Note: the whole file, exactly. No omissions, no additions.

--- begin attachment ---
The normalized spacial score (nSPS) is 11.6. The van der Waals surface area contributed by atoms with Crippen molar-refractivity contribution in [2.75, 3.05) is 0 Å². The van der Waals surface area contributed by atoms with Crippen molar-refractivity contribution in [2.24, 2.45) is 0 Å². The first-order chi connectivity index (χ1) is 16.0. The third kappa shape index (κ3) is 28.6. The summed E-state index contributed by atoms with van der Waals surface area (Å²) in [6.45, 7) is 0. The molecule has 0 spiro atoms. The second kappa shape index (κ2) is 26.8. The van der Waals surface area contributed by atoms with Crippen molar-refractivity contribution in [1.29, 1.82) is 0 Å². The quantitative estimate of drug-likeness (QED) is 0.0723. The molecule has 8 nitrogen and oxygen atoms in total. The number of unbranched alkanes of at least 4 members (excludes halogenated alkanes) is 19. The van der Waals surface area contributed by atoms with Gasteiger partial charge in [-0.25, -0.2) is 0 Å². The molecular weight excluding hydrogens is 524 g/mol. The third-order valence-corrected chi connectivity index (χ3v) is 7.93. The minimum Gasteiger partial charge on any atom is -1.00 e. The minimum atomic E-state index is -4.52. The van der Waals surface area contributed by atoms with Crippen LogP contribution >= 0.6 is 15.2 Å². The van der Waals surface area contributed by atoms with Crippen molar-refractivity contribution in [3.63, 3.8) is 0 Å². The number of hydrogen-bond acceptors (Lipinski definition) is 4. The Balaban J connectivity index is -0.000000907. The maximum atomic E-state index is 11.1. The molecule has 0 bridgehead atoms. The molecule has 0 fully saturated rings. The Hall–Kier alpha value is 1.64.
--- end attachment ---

The normalized spacial score (nSPS) is 11.6. The van der Waals surface area contributed by atoms with Crippen molar-refractivity contribution in [2.75, 3.05) is 0 Å². The van der Waals surface area contributed by atoms with Crippen molar-refractivity contribution in [2.24, 2.45) is 0 Å². The first-order chi connectivity index (χ1) is 16.0. The third kappa shape index (κ3) is 28.6. The summed E-state index contributed by atoms with van der Waals surface area (Å²) in [6.45, 7) is 0. The molecule has 0 spiro atoms. The second kappa shape index (κ2) is 26.8. The van der Waals surface area contributed by atoms with Crippen molar-refractivity contribution in [1.29, 1.82) is 0 Å². The quantitative estimate of drug-likeness (QED) is 0.0723. The molecule has 8 nitrogen and oxygen atoms in total. The number of unbranched alkanes of at least 4 members (excludes halogenated alkanes) is 19. The van der Waals surface area contributed by atoms with Gasteiger partial charge in [-0.25, -0.2) is 0 Å². The molecular weight excluding hydrogens is 524 g/mol. The third-order valence-corrected chi connectivity index (χ3v) is 7.93. The minimum Gasteiger partial charge on any atom is -1.00 e. The minimum atomic E-state index is -4.52. The van der Waals surface area contributed by atoms with Crippen LogP contribution >= 0.6 is 15.2 Å². The van der Waals surface area contributed by atoms with Crippen molar-refractivity contribution in [3.63, 3.8) is 0 Å². The number of hydrogen-bond acceptors (Lipinski definition) is 4. The Balaban J connectivity index is -0.000000907. The maximum atomic E-state index is 11.1. The molecule has 0 bridgehead atoms. The molecule has 0 fully saturated rings. The Hall–Kier alpha value is 1.64.